Stanley Cup Finals – Sweeps Don’t Usually Happen

Kings Shut Out

Sweeps on the biggest stage haven’t been seen in the ice fields of the NHL for 16 years, but the Los Angeles Kings, now leading 3-0 in the Stanley Cup Finals, might become the 21st champions to lift the cup without having even the slightest bit of opposition, this time coming from the New York Rangers.

The interesting thing about this upcoming sweep, if the Rangers are truly broken like they seemed to be at the end of the third period, with the Kings up 3-0 and the Madison Square Garden quickly emptying out, is how long and hard the road for the Kings turned out to be: They won three game 7’s to reach the finals, including coming back from 0-3 down against the San Jose Sharks and 2-3 down in the next round against the Anaheim Ducks. They faced elimination seven times, and came out unscathed.

The last sweep was also the last time a team repeated as champions – the Detroit Red Wings in 1998. That Red Wings team swept two years in a row – first against the Philadelphia Flyers and a year later vs the Washington Capitals. That was the end of four years of boring Stanley Cup Finals. The New Jersey Devils in 1995 and the Colorado Avalanche in 1996 also won their finals in four games only.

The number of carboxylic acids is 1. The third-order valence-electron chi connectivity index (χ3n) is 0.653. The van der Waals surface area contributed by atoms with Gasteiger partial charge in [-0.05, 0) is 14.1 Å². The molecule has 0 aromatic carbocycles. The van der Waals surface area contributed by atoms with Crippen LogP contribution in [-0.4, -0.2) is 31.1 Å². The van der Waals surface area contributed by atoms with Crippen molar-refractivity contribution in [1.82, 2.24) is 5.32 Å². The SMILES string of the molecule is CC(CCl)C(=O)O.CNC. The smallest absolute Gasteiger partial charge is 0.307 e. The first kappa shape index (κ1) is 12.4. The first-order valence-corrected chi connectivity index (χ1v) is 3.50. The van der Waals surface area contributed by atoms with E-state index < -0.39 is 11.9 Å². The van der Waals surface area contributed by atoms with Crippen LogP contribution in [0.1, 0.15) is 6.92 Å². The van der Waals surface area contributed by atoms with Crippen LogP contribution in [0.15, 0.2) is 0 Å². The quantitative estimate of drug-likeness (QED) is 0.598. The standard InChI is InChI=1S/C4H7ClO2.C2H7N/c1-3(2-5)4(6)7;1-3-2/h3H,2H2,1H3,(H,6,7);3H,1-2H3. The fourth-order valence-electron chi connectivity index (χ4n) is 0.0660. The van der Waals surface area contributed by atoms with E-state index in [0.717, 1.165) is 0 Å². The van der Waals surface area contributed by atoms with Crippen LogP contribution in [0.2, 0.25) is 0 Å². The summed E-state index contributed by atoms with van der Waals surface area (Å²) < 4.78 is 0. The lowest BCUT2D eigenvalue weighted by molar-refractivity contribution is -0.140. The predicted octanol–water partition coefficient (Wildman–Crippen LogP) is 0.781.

Vladimir Konstantinov

The last six Cup finals haven’t had less than six games in them. Since that Red Wings repeat in 1998, we’ve had only two champions who needed just five games to take the cup home: The Red Wings in 2002 and the Ducks in 2007. Completing that impressive series of sweeps in the 1990s were the Pittsburgh Penguins, beating the Chicago Blackhawks in four games as they won their second Stanley Cup championship.

The two dominant teams of the 1980’s – The New York Islanders and the Edmonton Oilers, winning a combined eight Stanley Cup finals in that decade, had three sweeps total. The Islanders won in 1982 (against the Vancouver Canuks) and in 1983 (against the Oilers themselves) in four games only. The Oilers beat the Boston Bruins 4-0 in the 1988 Stanley Cup Finals.

Maybe it’s the fact that there hasn’t been a dynasty – like the Islanders and Oilers, like the Red Wings, like the Canadiens or even Maple Leafs of the really old days. Parity means no repeating champions, and also no easy series, at least until now.

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